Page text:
Please don't ever give this person another gift, I don't care how close the relative is! No cards, no gifts, no nothing. It is a lesson learned. It was rude of her to let the card expire without using it in the first place. She had a whole year. And then another six months. And finally booked it the last 2 weeks of that six months.

Unless she didn't want to take you in the first place and you made her feel like she had to invite you as her guest, and/or unless you refused every potential booking except for that one time, then yanbu.

bimbobaggins Tue 13-Jun-17 19:15:45

I think the relative is being unreasonable, they should have used the original voucher in a more timely fashion so that you didn't have to pay the additional £20 and I would most definitely not even consider paying anymore to extend the voucher again. Let them take someone else so that the voucher is used and seriously rethink any future gifts

JaneEyre70 Tue 13-Jun-17 19:23:31

I think once you've handed a gift voucher over, it is the recipients to do with as they see fit. I wouldn't include myself on it, as I'd just pay at the time if I was treating someone. Let them deal with it.

Electrolens Tue 13-Jun-17 19:31:56

I think you are both bu. It's a bit of an odd gift to be honest - if you wanted to take her to afternoon tea the two of you, the gift should have been that - perhaps a handmade voucher and suggestion of dates then you do the booking and take her. A voucher gift means it is hers to use and take someone as she wishes.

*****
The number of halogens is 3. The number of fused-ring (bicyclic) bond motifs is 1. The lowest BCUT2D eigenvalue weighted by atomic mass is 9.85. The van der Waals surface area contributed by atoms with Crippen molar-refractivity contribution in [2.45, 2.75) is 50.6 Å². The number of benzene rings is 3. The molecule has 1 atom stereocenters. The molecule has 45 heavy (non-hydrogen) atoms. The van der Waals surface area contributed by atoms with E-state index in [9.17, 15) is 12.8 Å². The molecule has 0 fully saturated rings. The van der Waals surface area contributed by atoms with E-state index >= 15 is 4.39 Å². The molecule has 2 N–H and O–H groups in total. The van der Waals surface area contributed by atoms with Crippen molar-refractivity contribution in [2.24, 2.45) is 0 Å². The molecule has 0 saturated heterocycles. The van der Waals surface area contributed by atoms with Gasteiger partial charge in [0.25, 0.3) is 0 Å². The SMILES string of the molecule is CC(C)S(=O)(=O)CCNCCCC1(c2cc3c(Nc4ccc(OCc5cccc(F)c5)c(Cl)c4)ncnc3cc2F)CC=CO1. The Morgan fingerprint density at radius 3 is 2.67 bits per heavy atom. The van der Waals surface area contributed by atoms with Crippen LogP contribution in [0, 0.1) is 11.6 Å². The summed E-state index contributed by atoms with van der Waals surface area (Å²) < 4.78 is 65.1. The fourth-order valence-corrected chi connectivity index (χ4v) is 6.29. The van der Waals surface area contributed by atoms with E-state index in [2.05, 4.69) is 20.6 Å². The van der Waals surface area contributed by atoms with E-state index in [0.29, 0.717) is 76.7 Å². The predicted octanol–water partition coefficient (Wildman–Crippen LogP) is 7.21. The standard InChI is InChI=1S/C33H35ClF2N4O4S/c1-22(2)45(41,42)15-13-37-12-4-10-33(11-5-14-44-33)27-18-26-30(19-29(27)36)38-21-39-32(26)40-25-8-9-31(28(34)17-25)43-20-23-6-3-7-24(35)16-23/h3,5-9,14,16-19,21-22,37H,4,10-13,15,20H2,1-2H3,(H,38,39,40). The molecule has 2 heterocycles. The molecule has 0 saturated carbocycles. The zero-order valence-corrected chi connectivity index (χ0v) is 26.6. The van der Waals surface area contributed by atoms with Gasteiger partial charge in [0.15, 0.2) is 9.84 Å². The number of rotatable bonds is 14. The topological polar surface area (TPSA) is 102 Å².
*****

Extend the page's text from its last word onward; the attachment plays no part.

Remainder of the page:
However she is bu to have you extend it.

Upsy1981 Tue 13-Jun-17 19:40:17

I would think that either afternoon tea isn't really this person's thing or that they have heard bad things about the place. Perhaps they don't actually want to use the voucher so are just going to pretend they are going with someone else.

Did the recipient ask you to renew it last time or did you just offer and they agreed? They might have been hoping you'd forget about it.

I'm sorry if those things are the case OP. If anyone booked me an afternoon tea, I'd have it booked in a shot, never mind taking 18months! Some people are so ungrateful.

zukiecat Tue 13-Jun-17 19:51:25

While I agree that your relative can take who they want for Afternoon Tea, I think they should reimburse you the £20

Absolutely do not pay to have it extended again!

Maybe cards only this year though